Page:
Whenever our team meets with a client to review results and current best practices for mailing, we inevitably hear the same question: how can we lower our printing and postage costs? It is a pain point to write that check to the printer, plus, the USPS requires postage payment upfront – there is no getting around that!
Recently, we met with a client who was adamant that his customers expected to receive their catalog on heavy stock, high gloss paper, and anything less would result in a decline in response. The client’s printing and postage costs were significantly higher than other mailers in that vertical.
We proposed testing this long-held theory. We would mail the current paper stock with a heavier cover to the majority of the housefile and prospects for the Spring Season, but also create a random nth selection of the same segments and test using a lighter, less expensive paper stock. The test groups would stay static, and there would be no mixing of offers, using the same creative for each. The ONLY difference between the two catalogs was the paper stock.
Below are the results of the two Spring Mailings:
The client was indeed correct; the heavier paper stock was preferred (ever so slightly) over the test paper when looking at the response rate and $/book. However, when the overall cost of goods sold (COGS) and marketing costs for both were factored in, the net contribution per customer with the test paper had a 7% lift over the standard stock.
Extrapolating the cost difference over the course of the full year, including various other paper stock tests, the total circulation of ~700,000 resulted in savings to the bottom line of ~$112,000!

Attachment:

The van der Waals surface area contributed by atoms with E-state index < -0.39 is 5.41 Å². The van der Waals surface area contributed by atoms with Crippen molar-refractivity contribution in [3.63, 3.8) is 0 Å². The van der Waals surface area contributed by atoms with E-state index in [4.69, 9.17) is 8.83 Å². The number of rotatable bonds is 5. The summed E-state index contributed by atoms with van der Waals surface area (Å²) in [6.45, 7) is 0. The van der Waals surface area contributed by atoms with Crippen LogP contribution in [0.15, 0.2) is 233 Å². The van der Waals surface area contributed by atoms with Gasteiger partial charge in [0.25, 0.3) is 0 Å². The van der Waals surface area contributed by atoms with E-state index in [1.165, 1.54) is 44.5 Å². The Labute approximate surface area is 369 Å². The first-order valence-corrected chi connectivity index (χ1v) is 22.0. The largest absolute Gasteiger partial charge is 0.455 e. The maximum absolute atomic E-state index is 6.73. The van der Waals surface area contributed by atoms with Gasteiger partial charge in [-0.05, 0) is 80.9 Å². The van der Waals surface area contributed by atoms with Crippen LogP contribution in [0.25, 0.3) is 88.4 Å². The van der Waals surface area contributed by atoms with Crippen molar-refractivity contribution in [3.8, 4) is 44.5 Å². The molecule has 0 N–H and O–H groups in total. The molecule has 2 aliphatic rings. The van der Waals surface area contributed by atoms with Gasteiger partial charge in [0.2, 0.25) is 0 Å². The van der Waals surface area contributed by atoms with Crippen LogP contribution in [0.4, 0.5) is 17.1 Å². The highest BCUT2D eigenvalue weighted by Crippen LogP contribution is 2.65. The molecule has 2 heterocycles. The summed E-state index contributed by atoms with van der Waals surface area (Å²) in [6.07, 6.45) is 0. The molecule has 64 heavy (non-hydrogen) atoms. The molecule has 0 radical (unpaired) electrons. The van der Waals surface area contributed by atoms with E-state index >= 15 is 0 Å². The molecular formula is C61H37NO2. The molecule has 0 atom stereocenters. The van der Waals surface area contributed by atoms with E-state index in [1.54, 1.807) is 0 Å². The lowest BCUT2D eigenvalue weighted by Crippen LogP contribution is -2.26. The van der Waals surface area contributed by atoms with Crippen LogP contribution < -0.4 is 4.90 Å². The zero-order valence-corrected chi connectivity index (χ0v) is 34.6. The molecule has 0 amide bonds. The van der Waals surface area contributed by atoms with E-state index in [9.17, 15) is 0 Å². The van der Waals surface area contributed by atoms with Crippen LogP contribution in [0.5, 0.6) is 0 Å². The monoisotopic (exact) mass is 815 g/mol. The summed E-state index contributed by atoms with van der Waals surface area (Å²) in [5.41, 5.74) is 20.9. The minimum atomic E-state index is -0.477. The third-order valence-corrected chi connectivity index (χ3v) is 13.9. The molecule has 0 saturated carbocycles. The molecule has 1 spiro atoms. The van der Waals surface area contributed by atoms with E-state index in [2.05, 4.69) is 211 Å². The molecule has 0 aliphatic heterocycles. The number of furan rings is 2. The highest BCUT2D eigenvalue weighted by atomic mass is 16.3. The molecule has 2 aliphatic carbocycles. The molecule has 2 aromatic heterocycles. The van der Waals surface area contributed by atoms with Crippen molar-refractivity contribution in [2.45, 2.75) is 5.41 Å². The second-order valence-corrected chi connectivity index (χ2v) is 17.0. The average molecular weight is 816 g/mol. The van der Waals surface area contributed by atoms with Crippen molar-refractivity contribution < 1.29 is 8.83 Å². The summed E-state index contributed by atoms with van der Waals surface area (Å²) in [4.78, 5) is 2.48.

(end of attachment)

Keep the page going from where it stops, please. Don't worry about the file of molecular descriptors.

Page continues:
At first glance, the dollars per book would favor the standard paper, but it pays to dig deeper and include all the costs associated with a mail project. Since this initial test, the client has continued to use the lighter stock paper with no significant impact to overall results (except to the bottom line!)
Changing your paper stock is not a decision to be taken lightly. We advise testing with a control group to validate both the short-term and long-term implications of change. As an industry, we’re beginning to gain new insights into the importance of more human elements, including haptics, on long-term brand development. Dr. David Eagleman, a world-renowned neuroscientist, conducted a highly-touted lab study on the implications of using various coated and uncoated paper stocks as well as online-only options to test recall and brand impression. After the study, brand recall was three times higher for content read on high-quality coated paper than content read online. In addition to recall, brand impressions and likely-to-recommend were also stronger when presented on high-quality paper. Check out the video study summary for yourself: (Eagleman, D. (2015). How the Medium Shapes the Message [https://www.sappi.com/video-6].
Balancing cost and brand equity is a valuable exercise for today’s retailers to consider. We recommend that you consult with your paper buyer to look at all basis weight and grade options to maximize cost-effectiveness and potential postage savings. Please feel free to reach out to me directly at firstname.lastname@example.org.